Sarah is holding a completely transparent solar window, which has a thick metal frame. She is outside in bright sun and three male-presenting students are kneeling around the window with measurement tools and taking notes.

Sarah O'Sell was part of a team of eight Western students who developed the first completely transparent solar window, which went on to earn many prizes and awards.

"Western is unique in providing cross-program collaboration opportunities tied to solving real-world problems. While an Industrial Design Engineering undergrad with a passion for sustainability and entrepreneurship, I was able to help lead a government-backed grad student's emerging technology through prototyping and pitching, and am happy to see it's now helping the NASA Mars Missions and the agriculture industry. This experience provided the foundation for a career in deep tech business development for the Circular Economy!"

Design for Good

A computer-aided rendering of a tiny home. It is a white cube with a window on two sides. A wooden sun shade hangs over the roof and one edge of the cube. Other angles of the cube show bicycle storage and planterboxes.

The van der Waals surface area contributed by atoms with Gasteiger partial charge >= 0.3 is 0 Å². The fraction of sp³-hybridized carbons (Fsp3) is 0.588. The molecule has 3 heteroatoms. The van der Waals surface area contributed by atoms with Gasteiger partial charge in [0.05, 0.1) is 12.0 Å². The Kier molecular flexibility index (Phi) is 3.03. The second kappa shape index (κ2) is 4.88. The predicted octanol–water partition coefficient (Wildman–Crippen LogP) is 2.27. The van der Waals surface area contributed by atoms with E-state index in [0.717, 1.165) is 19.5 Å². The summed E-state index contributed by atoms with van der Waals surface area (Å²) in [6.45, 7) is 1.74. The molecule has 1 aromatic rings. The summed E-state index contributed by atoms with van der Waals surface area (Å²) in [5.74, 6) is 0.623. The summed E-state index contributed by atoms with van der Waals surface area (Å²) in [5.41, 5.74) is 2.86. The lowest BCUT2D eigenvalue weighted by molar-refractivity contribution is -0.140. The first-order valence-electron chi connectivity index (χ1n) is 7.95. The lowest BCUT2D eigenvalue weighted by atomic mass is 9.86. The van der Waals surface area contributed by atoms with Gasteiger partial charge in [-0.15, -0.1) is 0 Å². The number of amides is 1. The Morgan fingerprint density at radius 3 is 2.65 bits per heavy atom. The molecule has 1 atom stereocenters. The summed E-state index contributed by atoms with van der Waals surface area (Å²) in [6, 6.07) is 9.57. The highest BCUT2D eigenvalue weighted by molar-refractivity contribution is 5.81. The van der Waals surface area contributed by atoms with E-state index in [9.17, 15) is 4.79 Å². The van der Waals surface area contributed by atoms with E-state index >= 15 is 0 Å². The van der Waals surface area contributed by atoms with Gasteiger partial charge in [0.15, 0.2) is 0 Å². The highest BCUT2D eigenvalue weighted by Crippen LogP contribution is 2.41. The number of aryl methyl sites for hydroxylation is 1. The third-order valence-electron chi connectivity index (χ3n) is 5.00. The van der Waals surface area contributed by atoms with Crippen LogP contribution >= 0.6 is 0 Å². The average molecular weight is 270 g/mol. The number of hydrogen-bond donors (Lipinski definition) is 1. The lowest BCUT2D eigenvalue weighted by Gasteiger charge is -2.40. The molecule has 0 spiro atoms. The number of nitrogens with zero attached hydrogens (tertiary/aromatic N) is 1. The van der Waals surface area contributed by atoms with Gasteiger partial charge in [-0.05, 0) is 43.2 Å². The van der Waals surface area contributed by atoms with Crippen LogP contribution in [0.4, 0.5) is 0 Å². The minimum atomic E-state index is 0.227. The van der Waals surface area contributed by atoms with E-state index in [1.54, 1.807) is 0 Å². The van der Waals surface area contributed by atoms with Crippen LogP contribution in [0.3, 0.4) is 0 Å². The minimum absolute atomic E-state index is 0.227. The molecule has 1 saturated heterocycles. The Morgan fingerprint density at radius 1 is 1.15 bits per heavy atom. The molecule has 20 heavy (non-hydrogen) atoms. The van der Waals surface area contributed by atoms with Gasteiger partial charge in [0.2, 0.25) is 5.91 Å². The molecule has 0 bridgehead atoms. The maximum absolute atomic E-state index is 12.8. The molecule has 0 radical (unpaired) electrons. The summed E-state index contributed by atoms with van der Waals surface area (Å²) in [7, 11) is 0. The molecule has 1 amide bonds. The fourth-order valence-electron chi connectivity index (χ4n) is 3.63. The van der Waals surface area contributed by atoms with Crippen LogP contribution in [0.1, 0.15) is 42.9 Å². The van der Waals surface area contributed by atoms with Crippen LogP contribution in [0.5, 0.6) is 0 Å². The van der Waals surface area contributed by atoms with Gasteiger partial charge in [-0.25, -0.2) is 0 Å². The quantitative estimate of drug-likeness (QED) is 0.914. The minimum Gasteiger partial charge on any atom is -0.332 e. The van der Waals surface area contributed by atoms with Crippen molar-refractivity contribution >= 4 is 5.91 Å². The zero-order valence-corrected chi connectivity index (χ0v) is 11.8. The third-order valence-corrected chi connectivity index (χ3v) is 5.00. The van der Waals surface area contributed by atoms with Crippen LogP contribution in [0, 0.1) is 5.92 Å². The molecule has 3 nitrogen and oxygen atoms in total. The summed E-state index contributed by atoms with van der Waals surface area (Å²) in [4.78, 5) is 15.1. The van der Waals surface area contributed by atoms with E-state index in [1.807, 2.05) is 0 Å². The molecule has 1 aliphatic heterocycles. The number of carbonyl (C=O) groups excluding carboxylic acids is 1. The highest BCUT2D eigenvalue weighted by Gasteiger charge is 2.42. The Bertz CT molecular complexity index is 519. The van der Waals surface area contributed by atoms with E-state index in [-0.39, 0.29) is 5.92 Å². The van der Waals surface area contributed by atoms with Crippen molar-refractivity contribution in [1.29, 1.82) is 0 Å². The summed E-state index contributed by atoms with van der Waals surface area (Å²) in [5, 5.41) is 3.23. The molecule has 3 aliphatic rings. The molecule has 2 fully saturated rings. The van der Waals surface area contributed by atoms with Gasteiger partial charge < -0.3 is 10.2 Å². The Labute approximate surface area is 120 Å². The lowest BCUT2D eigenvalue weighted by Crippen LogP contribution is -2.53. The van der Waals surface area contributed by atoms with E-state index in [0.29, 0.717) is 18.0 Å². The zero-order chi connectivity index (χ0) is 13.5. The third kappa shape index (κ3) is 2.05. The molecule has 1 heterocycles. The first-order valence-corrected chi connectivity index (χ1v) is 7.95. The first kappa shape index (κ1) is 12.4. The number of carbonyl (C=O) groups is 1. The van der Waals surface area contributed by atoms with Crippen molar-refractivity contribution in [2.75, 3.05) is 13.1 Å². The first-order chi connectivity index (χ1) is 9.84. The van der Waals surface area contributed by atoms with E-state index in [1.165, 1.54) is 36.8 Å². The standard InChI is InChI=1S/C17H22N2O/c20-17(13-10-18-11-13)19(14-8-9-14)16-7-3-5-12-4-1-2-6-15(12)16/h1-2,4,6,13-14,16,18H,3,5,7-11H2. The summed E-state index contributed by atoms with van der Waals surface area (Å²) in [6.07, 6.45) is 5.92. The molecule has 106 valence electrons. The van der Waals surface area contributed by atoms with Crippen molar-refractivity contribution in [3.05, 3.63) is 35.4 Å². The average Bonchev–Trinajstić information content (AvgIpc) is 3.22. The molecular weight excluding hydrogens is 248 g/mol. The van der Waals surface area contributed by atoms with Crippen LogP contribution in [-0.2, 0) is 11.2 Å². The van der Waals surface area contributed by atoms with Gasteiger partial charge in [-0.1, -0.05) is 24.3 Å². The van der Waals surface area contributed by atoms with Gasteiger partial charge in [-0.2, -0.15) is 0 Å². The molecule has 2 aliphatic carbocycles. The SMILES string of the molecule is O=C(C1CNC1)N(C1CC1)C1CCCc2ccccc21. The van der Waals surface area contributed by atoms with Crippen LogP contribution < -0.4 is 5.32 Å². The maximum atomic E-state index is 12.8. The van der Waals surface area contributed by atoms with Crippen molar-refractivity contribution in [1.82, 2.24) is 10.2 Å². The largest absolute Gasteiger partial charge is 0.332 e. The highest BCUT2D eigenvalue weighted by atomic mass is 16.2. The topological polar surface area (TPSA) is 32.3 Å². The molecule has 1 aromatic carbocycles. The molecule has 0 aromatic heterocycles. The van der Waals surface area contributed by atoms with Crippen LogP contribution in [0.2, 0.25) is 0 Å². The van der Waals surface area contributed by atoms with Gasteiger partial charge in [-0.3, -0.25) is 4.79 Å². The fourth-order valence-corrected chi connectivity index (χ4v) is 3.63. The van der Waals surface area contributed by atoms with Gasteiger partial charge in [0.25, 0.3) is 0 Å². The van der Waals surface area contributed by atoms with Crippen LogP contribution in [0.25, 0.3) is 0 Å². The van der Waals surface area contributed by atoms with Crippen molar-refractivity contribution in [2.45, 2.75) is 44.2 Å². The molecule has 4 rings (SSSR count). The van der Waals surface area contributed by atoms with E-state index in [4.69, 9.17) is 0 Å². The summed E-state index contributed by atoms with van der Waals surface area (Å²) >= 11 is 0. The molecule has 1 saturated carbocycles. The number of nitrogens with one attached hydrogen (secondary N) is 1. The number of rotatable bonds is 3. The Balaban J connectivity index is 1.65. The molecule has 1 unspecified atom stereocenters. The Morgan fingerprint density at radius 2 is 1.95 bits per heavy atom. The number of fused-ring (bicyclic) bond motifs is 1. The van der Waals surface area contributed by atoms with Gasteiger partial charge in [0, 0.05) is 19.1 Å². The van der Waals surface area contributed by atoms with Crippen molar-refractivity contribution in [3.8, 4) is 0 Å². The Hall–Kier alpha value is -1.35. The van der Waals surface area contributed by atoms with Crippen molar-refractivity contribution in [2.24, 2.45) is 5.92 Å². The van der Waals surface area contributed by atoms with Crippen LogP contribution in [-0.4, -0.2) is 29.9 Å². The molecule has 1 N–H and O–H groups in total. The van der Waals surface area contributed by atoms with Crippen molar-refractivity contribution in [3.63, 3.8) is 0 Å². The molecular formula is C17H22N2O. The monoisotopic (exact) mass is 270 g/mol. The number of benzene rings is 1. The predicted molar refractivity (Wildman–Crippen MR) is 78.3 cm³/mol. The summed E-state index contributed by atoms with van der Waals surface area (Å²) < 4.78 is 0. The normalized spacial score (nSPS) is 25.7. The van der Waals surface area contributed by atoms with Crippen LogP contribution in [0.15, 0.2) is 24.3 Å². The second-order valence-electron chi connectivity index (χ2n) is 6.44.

When Western's Junior Industrial Design has asked to develop a new housing solution, they came up with 
Cube3: adaptable housing built with people in mind. Cube3 is modular; it can be changed, rearranged, and combined to create housing that changes with the occupant's needs. Their project won three prestigious design awards, including a Gray Award and two IDA Design Gold Awards.

Outstanding Student Work

Overcome Challenges

The Loft desk: the left side of the desk is lower for sitting at and the right side is raised to standing height. The two sides are connected by an elegant bend in the table.

During the COVID-19 pandemic, Industrial Design students Keaton LoCicero  and Wylie Jacoy discovered that long periods of time sitting in one position was bad for the body and mind. They sought to give the user some control of their environment and encourage change in position. The desk has two distinct heights, one for sitting and one for standing.

Their classmates created other work-from-home-inspired furniture, such as customizable partitions and dual-purpose desks, to help people solve immediate, tangible problems.

More Furniture Designs

Make Something New

Put Your Art Out There

An illustration of a woman with pink hair, round sunglasses, and bright red lips is projected onto the side of the Flatiron building. The illustration covers several floors of closed windows.

It's one thing to create an animated masterpiece, it's quite another to display it on a building!